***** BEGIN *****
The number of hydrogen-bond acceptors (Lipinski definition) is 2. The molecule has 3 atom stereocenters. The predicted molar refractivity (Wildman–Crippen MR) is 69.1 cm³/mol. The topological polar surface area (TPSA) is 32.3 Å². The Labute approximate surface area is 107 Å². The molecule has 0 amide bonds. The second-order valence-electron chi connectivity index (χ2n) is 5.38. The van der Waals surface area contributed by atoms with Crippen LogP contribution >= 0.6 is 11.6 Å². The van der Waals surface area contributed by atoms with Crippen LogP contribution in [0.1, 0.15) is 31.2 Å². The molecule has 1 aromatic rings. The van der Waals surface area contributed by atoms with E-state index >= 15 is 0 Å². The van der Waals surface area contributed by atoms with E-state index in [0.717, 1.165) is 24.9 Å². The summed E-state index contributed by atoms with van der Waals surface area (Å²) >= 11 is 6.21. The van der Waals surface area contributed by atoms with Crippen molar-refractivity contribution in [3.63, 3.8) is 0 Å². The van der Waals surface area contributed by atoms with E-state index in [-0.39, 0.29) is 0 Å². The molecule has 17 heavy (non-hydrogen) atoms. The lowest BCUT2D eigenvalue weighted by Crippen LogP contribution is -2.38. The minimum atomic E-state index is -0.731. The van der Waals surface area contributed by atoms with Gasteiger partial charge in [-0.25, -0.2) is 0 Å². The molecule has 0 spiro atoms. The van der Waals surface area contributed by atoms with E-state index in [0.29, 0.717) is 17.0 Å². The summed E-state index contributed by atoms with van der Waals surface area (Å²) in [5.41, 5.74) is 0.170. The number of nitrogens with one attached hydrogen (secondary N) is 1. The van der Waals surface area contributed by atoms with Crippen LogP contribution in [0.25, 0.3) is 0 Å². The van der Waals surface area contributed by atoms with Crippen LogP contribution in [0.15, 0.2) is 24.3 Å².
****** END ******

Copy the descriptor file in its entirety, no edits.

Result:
The number of hydrogen-bond acceptors (Lipinski definition) is 2. The molecule has 3 atom stereocenters. The predicted molar refractivity (Wildman–Crippen MR) is 69.1 cm³/mol. The topological polar surface area (TPSA) is 32.3 Å². The Labute approximate surface area is 107 Å². The molecule has 0 amide bonds. The second-order valence-electron chi connectivity index (χ2n) is 5.38. The van der Waals surface area contributed by atoms with Crippen LogP contribution >= 0.6 is 11.6 Å². The van der Waals surface area contributed by atoms with Crippen LogP contribution in [0.1, 0.15) is 31.2 Å². The molecule has 1 aromatic rings. The van der Waals surface area contributed by atoms with E-state index >= 15 is 0 Å². The van der Waals surface area contributed by atoms with E-state index in [0.717, 1.165) is 24.9 Å². The summed E-state index contributed by atoms with van der Waals surface area (Å²) >= 11 is 6.21. The van der Waals surface area contributed by atoms with Crippen molar-refractivity contribution in [3.63, 3.8) is 0 Å². The van der Waals surface area contributed by atoms with E-state index in [-0.39, 0.29) is 0 Å². The molecule has 17 heavy (non-hydrogen) atoms. The lowest BCUT2D eigenvalue weighted by Crippen LogP contribution is -2.38. The minimum atomic E-state index is -0.731. The van der Waals surface area contributed by atoms with Gasteiger partial charge in [-0.25, -0.2) is 0 Å². The molecule has 0 spiro atoms. The van der Waals surface area contributed by atoms with E-state index in [0.29, 0.717) is 17.0 Å². The summed E-state index contributed by atoms with van der Waals surface area (Å²) in [5.41, 5.74) is 0.170. The number of nitrogens with one attached hydrogen (secondary N) is 1. The van der Waals surface area contributed by atoms with Crippen LogP contribution in [0.25, 0.3) is 0 Å². The van der Waals surface area contributed by atoms with Crippen LogP contribution in [0.15, 0.2) is 24.3 Å².